Trudeau: ‘Normal Christmas Is Right out of the Question’ for Canadians

Canadian Prime Minister Justin Trudeau arrives for a Covid-19 pandemic briefing from Rideau Cottage in Ottawa on November 20, 2020. (Photo by Lars Hagberg / AFP) (Photo by LARS HAGBERG/AFP via Getty Images)
LARS HAGBERG/AFP via Getty

Canadian Prime Minister Justin Trudeau this weekend asked the public to reconsider holiday plans and restrict travel to slow the spread of the resurgent Wuhan coronavirus.

“We all want to have a normal Christmas while, quite frankly, a normal Christmas is right out of the question,” he said.

Trudeau said he is “not looking at bringing in a federal hammer” to enforce travel restrictions at the national level. Instead, he appealed to Canadian provincial governments to come up with their own policies, apparently rebuffing British Columbia Premier John Horgan’s call last week for a “pan-Canadian approach” that would establish a unified national advisory against travel throughout the holiday season.

“I’m asking the federal government to work with us and other provinces to get the message out that if you do not need to travel between jurisdictions, you shouldn’t do that. I’m encouraging the prime minister to take this opportunity with all of us,” Horgan said last Wednesday.

“I think the idea of using the federal Emergencies Act to shut down the borders and guard those inter-provincial borders is not an idea I’m even contemplating right now,” Trudeau said.

Asked at his Friday press conference if he would respond to “calls from mayors and doctors for the federal government to step in and do more, including implementing tougher measures like a temporary lockdown,” Trudeau defended his administration’s pandemic response, saying it has always been focused on helping local and regional authorities make tough decisions while minimizing the economic damage from restrictions and lockdowns:

The best way to get through this with a strong economy is to focus on protecting Canadians, and slowing the spread of this virus. That is the decision we took from the very beginning as a government. That’s why we made the commitment to have each other’s backs, have Canadians backs, and we will, whatever it takes, and as long as it takes.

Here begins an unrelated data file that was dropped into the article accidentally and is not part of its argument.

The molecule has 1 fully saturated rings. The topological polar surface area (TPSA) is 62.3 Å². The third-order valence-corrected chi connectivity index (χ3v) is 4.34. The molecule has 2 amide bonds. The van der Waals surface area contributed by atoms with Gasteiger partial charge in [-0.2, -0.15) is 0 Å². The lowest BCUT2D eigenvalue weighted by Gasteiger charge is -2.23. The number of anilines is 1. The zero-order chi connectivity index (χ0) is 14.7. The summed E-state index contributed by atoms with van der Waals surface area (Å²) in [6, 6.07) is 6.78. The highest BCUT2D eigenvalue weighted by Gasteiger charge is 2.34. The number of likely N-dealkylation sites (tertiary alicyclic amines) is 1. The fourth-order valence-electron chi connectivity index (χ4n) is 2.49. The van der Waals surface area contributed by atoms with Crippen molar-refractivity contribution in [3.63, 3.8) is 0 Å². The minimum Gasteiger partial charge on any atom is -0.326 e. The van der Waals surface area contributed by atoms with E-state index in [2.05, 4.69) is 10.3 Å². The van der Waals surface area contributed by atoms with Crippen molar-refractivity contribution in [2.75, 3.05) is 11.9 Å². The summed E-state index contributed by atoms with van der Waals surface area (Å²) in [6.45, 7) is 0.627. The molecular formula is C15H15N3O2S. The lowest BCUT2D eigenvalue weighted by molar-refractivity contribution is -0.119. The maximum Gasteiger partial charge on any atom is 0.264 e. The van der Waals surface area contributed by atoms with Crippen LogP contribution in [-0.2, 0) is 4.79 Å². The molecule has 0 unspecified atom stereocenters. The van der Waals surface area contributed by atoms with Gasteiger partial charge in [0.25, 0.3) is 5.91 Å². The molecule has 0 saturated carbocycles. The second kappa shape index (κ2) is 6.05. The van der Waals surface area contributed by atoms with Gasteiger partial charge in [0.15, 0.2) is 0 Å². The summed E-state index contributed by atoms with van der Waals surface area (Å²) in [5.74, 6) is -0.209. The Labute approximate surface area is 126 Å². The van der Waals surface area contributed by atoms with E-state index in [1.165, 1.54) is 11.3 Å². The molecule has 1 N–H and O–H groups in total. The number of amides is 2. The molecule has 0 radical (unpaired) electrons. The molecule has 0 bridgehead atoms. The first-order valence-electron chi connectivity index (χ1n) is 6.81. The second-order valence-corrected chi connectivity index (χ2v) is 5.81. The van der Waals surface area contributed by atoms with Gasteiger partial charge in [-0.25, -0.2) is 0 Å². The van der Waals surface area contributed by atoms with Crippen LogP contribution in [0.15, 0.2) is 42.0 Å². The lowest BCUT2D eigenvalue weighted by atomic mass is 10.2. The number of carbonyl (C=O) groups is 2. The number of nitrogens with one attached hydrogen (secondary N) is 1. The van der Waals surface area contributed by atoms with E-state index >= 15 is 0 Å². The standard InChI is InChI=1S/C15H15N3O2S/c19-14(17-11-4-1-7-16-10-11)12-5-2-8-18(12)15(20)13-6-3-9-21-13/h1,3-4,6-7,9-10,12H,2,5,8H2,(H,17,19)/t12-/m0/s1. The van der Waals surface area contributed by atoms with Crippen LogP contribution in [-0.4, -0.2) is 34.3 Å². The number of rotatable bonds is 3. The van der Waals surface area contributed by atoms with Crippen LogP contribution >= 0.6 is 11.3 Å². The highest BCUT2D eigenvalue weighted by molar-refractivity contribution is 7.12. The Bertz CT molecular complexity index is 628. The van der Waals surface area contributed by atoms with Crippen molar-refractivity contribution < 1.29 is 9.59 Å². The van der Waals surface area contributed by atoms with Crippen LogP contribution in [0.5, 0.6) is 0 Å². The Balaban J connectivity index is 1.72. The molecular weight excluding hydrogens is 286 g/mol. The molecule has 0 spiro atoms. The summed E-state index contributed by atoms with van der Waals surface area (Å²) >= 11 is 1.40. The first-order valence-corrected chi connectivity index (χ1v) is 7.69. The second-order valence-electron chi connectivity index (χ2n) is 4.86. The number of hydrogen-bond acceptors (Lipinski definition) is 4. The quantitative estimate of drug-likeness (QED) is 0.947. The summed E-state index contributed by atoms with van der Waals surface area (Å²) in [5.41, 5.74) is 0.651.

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We know that this is extremely difficult on Canadians and on businesses, but the position of the federal government from the beginning has been to make the difficult decisions by regional authorities, by provincial authorities, by local public health authorities easier in knowing that businesses that have to close will get strong support from the federal government. That’s the promise we made, and that’s a promise we’re keeping.

Trudeau said his government’s official travel advisory is that “all Canadians should avoid international travel.” If they feel compelled to travel abroad, he advised them to “make sure they have good health insurance, good travel insurance,” and be certain that “wherever they’re going there is sufficient healthcare capacity.”

“We know that this will be no ordinary Christmas. It won’t be like Christmas 2019. And to what extent there will be restrictions or limits on what people can do, well, all of that will depend on the region they’re in, and it will also depend on what we manage to do together in the coming weeks,” he said.

“I don’t want to be here, you don’t want me to be here – we’re all sick and tired of Covid-19 [Chinese coronavirus]. But this virus is not going away any time soon,” he warned, speaking from the front door of his house in Ottawa.

The New York Times on Friday cited calls for Canada to embrace an extreme lockdown and quarantine agenda known as #COVIDzero on social media, essentially spreading the tough travel restrictions embraced by the Atlantic Canadian provinces to cover the entire country. 

Newfoundland, Nova Scotia, New Brunswick, and Prince Edward Island are currently reporting much lower coronavirus infection rates than the rest of Canada, which is on track to reach 60,000 new cases per day by the end of the year according to the Trudeau administration, a level about 5.5 times higher than the current infection rate. 

Skeptics of the #COVIDzero agenda argue it would be difficult to enforce without authoritarian government control and would be disastrous for the economy, potentially wiping out industries that are already on the brink after the first coronavirus wave.

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